The Great Mannarino Mystery should have been no matryoshka moment, no doll-within-a-doll episode of Poirot in Lockdown City, but an open discussion about the haunting issue of this 2020 US Open: the virus and its fallout.
Instead, the United States Tennis Association was temporarily paralysed by commercial sensitivity and legal timidity when New York health suits decided they wanted a walk-on part in the drama, and engaged Adrian Mannarino in discussions that dragged on for so long his third-round match against Alexander Zverev started nearly three hours late. He lost. So did tennis. It was a look-at-me moment for one set of anonymous pen-pushers, an avoidable cock-up for others.
The USTA statement had to be dragged from its chiefs and fell into inboxes with all the impact of a day-old cheese roll. It was, they whispered, a “collaborative dialogue” that intervened in their schedule, but they were not at liberty to say more because of “the sensitivity of the medical issues involved”.
This was the same sort of stonewalling that prevented them from even naming Benoît Paire when everyone knew the socially expansive Frenchman had tested positive for Covid-19, and had been seen playing cards for an hour with a table-full of his compatriots and others. That clicked the tournament protocols and banged seven of them up in their own personal, room-serviced hell. One group even had the added fun of four weddings in their team hotel – and no funerals, as far as we know.
Here’s the paradox: the USTA has done a phenomenal job even staging this tournament. Scores of egos have been accommodated and coddled in empty stadiums that somehow still have generated great tennis across all the courts. Inspired, granted, by the potential loss of $120m in worldwide TV revenue, the organisers got it on. Most of those who left it until the last minute to come to New York in the middle of a pandemic have coped and delivered.
Poor Mannarino handled it better than most. “Unfortunately I lost the match,” he said. “But still, I’m happy I was on court.”
Dan Evans, a social creature if ever there was, spoke sensibly – as did other Britons, including Andy Murray, Cam Norrie, Kyle Edmund, Johanna Konta and Heather Watson, all of them now unfortunately on their way home to have more coronavirus tests before heading to Rome and Paris.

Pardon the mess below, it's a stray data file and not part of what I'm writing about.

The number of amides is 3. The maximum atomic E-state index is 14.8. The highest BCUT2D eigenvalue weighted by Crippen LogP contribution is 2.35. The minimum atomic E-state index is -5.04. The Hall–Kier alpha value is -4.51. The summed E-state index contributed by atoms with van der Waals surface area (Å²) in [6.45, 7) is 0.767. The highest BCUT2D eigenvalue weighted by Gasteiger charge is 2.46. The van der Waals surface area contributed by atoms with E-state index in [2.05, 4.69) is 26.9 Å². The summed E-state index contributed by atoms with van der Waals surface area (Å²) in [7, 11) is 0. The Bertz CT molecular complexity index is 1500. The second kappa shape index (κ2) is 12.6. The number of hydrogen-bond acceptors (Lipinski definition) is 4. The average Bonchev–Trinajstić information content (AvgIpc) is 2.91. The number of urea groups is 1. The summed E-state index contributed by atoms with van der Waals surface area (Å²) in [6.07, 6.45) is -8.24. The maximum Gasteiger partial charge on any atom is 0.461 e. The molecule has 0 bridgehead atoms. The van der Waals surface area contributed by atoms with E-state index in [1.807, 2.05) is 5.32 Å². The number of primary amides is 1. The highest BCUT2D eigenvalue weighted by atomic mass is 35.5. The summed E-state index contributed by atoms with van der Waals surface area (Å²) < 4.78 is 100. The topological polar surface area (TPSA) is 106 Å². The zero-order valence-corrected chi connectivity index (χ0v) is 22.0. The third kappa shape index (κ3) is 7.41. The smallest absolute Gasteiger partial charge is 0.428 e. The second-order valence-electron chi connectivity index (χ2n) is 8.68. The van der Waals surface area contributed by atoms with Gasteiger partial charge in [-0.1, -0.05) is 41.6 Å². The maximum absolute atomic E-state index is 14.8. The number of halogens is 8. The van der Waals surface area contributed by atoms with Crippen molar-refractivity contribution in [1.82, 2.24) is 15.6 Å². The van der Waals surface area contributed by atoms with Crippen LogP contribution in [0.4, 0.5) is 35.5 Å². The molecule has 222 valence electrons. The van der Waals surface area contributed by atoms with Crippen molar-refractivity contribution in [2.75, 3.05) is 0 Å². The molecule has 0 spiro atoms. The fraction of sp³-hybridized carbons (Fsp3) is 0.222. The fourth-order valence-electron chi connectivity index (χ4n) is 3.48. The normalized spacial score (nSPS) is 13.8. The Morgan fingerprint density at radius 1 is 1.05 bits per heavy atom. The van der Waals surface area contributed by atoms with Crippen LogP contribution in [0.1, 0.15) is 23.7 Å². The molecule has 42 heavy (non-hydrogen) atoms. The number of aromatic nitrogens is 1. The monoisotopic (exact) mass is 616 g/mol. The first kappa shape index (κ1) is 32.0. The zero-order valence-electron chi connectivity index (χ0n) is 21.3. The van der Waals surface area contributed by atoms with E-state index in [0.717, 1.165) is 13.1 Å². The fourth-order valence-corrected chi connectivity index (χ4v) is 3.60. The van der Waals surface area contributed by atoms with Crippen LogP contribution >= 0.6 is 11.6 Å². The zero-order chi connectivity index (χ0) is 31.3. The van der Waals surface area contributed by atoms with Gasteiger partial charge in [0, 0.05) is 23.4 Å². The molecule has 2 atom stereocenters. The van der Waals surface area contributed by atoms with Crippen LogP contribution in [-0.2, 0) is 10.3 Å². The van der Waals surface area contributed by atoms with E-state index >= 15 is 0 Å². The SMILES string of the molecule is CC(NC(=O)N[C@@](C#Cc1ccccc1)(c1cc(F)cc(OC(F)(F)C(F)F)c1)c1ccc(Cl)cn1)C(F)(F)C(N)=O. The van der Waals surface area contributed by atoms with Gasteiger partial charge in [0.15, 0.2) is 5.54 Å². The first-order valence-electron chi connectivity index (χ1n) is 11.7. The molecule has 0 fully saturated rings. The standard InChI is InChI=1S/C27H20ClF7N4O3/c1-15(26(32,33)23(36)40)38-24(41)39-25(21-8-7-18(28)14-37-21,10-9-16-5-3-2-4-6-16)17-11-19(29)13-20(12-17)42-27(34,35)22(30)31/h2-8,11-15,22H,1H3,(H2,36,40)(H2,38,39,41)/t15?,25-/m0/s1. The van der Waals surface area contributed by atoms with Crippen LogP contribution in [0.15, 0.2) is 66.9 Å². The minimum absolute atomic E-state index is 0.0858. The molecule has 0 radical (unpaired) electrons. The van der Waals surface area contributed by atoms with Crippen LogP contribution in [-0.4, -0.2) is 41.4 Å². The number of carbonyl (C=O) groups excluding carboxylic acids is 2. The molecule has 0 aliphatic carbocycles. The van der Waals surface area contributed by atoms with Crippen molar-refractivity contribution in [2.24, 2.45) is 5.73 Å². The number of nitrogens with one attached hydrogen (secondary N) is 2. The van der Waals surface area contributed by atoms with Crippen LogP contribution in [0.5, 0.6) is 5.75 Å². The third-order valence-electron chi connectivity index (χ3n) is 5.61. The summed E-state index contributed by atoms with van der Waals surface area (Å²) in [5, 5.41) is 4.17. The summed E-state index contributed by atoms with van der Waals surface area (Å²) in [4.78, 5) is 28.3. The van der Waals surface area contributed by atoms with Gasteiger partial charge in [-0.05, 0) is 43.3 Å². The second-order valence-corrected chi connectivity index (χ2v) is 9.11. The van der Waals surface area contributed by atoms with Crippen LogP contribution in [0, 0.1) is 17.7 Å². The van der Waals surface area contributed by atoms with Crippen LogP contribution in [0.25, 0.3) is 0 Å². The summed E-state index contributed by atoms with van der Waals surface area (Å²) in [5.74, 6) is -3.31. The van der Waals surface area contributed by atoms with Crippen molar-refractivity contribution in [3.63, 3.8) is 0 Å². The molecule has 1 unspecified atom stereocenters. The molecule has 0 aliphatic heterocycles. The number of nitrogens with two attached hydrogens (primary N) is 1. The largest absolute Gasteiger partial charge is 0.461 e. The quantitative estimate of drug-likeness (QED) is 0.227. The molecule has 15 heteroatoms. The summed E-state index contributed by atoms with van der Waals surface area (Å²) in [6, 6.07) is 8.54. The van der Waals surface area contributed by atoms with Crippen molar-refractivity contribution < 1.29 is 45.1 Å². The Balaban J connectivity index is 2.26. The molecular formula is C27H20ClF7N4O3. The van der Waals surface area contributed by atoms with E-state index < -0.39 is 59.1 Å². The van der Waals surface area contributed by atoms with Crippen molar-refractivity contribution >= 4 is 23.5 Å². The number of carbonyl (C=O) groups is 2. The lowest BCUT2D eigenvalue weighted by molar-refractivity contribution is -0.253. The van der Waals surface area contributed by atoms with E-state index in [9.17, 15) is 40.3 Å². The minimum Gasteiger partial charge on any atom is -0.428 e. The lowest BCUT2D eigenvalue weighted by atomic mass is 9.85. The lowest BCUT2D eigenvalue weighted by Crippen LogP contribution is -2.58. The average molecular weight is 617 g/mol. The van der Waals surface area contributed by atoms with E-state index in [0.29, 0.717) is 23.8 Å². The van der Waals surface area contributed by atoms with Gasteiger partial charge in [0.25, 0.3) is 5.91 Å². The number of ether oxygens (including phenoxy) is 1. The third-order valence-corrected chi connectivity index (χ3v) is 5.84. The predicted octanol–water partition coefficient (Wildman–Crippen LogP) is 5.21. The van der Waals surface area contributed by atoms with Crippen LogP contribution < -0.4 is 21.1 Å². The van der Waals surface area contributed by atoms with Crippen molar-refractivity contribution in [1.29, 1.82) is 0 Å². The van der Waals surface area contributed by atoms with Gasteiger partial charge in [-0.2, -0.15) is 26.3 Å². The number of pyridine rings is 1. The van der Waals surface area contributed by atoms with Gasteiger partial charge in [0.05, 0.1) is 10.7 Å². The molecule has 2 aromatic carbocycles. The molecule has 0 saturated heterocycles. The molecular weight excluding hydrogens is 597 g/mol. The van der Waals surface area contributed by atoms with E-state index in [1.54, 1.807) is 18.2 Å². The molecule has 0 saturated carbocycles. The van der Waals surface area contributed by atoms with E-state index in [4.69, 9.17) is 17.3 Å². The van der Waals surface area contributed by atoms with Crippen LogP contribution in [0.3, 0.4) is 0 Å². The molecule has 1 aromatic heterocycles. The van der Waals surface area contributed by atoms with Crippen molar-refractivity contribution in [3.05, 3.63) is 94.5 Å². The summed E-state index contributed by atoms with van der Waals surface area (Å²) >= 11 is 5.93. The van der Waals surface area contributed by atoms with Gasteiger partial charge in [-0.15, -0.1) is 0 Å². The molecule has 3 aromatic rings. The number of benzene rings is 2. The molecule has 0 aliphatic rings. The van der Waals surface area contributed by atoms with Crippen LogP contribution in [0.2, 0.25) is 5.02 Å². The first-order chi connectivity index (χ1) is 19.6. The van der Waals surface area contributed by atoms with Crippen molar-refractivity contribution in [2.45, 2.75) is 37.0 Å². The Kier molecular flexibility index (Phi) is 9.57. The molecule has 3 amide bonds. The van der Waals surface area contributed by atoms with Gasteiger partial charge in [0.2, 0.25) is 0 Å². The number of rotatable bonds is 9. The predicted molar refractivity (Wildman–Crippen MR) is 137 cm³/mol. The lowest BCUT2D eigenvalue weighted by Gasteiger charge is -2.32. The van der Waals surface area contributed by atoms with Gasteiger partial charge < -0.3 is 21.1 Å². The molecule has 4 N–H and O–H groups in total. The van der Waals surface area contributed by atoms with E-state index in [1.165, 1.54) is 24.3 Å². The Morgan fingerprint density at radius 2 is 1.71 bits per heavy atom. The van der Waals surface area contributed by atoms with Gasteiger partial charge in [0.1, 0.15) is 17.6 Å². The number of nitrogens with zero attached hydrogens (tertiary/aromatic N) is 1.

An intriguing TV discussion in the middle of this rolling debate accidentally posed a relevant question: should young players of serious ambition throw away the baggage of social media to concentrate on their tennis?
The sensible answer is: yes. The response from this generation would be: no way, José. Yet it appeared to be, in part, the non-stop buzz on Instagram, Twitter and elsewhere that fed into the cabin-fever anxiety of Kristina Mladenovic, when the 30th seed told the world she felt like a prisoner in her paid-for hotel after blowing a 6-1, 5-1 lead – from 15-0 on her own serve – against 20-year-old Russian slam debutant Varvara Gracheva, who bagelled her in the third set. It was one of the truly great sporting meltdowns of our time.
Mladenovic maybe hoped her Munch scream would release her, psychologically, from her “nightmare”. She just wanted to “get my freedom back”. Inconveniently, as a member of the Paire 7, she can’t leave the country until Friday. For someone who speaks French, English, Serbian, Italian, Spanish and a bit of Russian, she struggles in the language of common sense.
Elsewhere there were hysterical – and totally wrong – social media rumours that Kirsten Flipkens had tried to flee the country and was sighted with her bags at the airport. Welcome to the crazy world of instant analysis. A neural tic – or virus, if you like – it induces the spread of naggingly constant rubbish and stuffs our brains with a stream of bilge that spills out into a sea of disinformation like toxic plastic.
Statistics show, apparently, that the great champions of modern sport were born in the 80s: young enough to be imbued with the snail-pace discipline of the preceding era, old enough to be immune from the distractions of Twitter and its cousins.
Old hard heads such as Murray, Roger Federer and Rafael Nadal have staff to communicate their occasional thoughts. In his enforced longueur, Murray did dip more regularly into the world of click, look and listen, but generally it is the next generation who flood the debate with their gobbets of quick wisdom. It’s turned some of them into underachieving neurotics.
A French player of obviously calmer disposition than Mladenovic, the 20-year-old Corentin Moutet, put it perfectly after holding his nerve to beat Evans on Friday: “OK, we don’t have our freedom, but there are way more important things going on right now than our wellbeing during the tournament. I think we need to follow the rules. We need to accept it. It’s not that big of a deal.”
Say hello to the new David Foster Wallace.